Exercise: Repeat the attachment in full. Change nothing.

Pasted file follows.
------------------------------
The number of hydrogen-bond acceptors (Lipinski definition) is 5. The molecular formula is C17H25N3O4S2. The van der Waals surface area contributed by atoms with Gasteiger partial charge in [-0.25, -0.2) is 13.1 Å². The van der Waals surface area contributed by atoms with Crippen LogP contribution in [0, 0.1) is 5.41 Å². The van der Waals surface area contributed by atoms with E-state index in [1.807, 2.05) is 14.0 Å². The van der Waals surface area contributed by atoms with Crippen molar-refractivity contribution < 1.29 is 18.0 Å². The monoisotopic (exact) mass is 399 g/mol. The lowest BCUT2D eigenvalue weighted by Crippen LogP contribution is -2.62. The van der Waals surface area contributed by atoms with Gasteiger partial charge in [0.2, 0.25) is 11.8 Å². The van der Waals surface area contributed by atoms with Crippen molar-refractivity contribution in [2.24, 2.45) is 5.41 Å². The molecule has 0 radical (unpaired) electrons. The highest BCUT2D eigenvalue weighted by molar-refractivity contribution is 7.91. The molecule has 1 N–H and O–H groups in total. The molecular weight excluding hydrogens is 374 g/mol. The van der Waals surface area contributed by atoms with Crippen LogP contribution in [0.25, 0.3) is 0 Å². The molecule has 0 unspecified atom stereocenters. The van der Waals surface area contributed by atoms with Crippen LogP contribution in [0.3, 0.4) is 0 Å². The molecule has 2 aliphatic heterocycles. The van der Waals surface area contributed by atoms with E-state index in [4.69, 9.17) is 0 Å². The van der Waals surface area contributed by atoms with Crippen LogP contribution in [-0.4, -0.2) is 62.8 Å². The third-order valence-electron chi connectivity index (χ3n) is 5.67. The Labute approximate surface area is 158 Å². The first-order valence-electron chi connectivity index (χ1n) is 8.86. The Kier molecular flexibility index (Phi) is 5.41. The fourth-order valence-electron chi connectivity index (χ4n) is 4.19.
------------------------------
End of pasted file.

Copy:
The number of hydrogen-bond acceptors (Lipinski definition) is 5. The molecular formula is C17H25N3O4S2. The van der Waals surface area contributed by atoms with Gasteiger partial charge in [-0.25, -0.2) is 13.1 Å². The van der Waals surface area contributed by atoms with Crippen LogP contribution in [0, 0.1) is 5.41 Å². The van der Waals surface area contributed by atoms with E-state index in [1.807, 2.05) is 14.0 Å². The van der Waals surface area contributed by atoms with Crippen molar-refractivity contribution < 1.29 is 18.0 Å². The monoisotopic (exact) mass is 399 g/mol. The lowest BCUT2D eigenvalue weighted by Crippen LogP contribution is -2.62. The van der Waals surface area contributed by atoms with Gasteiger partial charge in [0.2, 0.25) is 11.8 Å². The van der Waals surface area contributed by atoms with Crippen molar-refractivity contribution in [2.24, 2.45) is 5.41 Å². The molecule has 0 radical (unpaired) electrons. The highest BCUT2D eigenvalue weighted by molar-refractivity contribution is 7.91. The molecule has 1 N–H and O–H groups in total. The molecular weight excluding hydrogens is 374 g/mol. The van der Waals surface area contributed by atoms with Crippen LogP contribution in [0.25, 0.3) is 0 Å². The molecule has 0 unspecified atom stereocenters. The van der Waals surface area contributed by atoms with Crippen LogP contribution in [0.3, 0.4) is 0 Å². The molecule has 2 aliphatic heterocycles. The van der Waals surface area contributed by atoms with E-state index in [4.69, 9.17) is 0 Å². The van der Waals surface area contributed by atoms with Crippen LogP contribution in [-0.4, -0.2) is 62.8 Å². The third-order valence-electron chi connectivity index (χ3n) is 5.67. The Labute approximate surface area is 158 Å². The first-order valence-electron chi connectivity index (χ1n) is 8.86. The Kier molecular flexibility index (Phi) is 5.41. The fourth-order valence-electron chi connectivity index (χ4n) is 4.19.